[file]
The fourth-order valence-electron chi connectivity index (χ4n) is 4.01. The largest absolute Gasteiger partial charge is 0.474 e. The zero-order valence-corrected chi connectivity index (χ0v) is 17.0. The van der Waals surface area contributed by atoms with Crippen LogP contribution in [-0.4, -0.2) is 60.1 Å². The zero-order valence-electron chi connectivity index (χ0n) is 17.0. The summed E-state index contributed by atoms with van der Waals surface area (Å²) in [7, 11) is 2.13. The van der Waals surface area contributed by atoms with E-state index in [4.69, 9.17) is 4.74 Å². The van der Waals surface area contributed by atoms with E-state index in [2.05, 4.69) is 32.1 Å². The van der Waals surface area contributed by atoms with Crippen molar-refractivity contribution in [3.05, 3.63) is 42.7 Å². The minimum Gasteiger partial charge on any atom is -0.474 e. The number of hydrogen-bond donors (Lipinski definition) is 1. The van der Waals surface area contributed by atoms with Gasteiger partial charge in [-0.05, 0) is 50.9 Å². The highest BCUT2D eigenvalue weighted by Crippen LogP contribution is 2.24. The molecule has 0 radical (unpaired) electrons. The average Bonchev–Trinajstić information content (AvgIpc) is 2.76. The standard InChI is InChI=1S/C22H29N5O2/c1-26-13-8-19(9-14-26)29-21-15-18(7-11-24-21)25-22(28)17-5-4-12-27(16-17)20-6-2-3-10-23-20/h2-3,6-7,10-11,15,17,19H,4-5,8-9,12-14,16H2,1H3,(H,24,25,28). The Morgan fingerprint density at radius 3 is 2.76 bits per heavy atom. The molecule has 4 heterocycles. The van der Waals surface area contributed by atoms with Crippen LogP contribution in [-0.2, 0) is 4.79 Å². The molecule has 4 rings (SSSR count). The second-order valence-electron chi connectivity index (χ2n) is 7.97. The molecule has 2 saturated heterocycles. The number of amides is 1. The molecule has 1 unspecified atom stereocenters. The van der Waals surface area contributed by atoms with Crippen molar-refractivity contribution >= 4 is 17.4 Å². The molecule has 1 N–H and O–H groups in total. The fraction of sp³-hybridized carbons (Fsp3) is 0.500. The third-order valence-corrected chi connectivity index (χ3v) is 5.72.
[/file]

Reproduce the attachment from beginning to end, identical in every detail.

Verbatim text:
The fourth-order valence-electron chi connectivity index (χ4n) is 4.01. The largest absolute Gasteiger partial charge is 0.474 e. The zero-order valence-corrected chi connectivity index (χ0v) is 17.0. The van der Waals surface area contributed by atoms with Crippen LogP contribution in [-0.4, -0.2) is 60.1 Å². The zero-order valence-electron chi connectivity index (χ0n) is 17.0. The summed E-state index contributed by atoms with van der Waals surface area (Å²) in [7, 11) is 2.13. The van der Waals surface area contributed by atoms with E-state index in [4.69, 9.17) is 4.74 Å². The van der Waals surface area contributed by atoms with E-state index in [2.05, 4.69) is 32.1 Å². The van der Waals surface area contributed by atoms with Crippen molar-refractivity contribution in [3.05, 3.63) is 42.7 Å². The minimum Gasteiger partial charge on any atom is -0.474 e. The number of hydrogen-bond donors (Lipinski definition) is 1. The van der Waals surface area contributed by atoms with Gasteiger partial charge in [-0.05, 0) is 50.9 Å². The highest BCUT2D eigenvalue weighted by Crippen LogP contribution is 2.24. The molecule has 0 radical (unpaired) electrons. The average Bonchev–Trinajstić information content (AvgIpc) is 2.76. The standard InChI is InChI=1S/C22H29N5O2/c1-26-13-8-19(9-14-26)29-21-15-18(7-11-24-21)25-22(28)17-5-4-12-27(16-17)20-6-2-3-10-23-20/h2-3,6-7,10-11,15,17,19H,4-5,8-9,12-14,16H2,1H3,(H,24,25,28). The Morgan fingerprint density at radius 3 is 2.76 bits per heavy atom. The molecule has 4 heterocycles. The van der Waals surface area contributed by atoms with Crippen LogP contribution in [-0.2, 0) is 4.79 Å². The molecule has 4 rings (SSSR count). The second-order valence-electron chi connectivity index (χ2n) is 7.97. The molecule has 2 saturated heterocycles. The number of amides is 1. The molecule has 1 unspecified atom stereocenters. The van der Waals surface area contributed by atoms with Crippen molar-refractivity contribution >= 4 is 17.4 Å². The molecule has 1 N–H and O–H groups in total. The fraction of sp³-hybridized carbons (Fsp3) is 0.500. The third-order valence-corrected chi connectivity index (χ3v) is 5.72.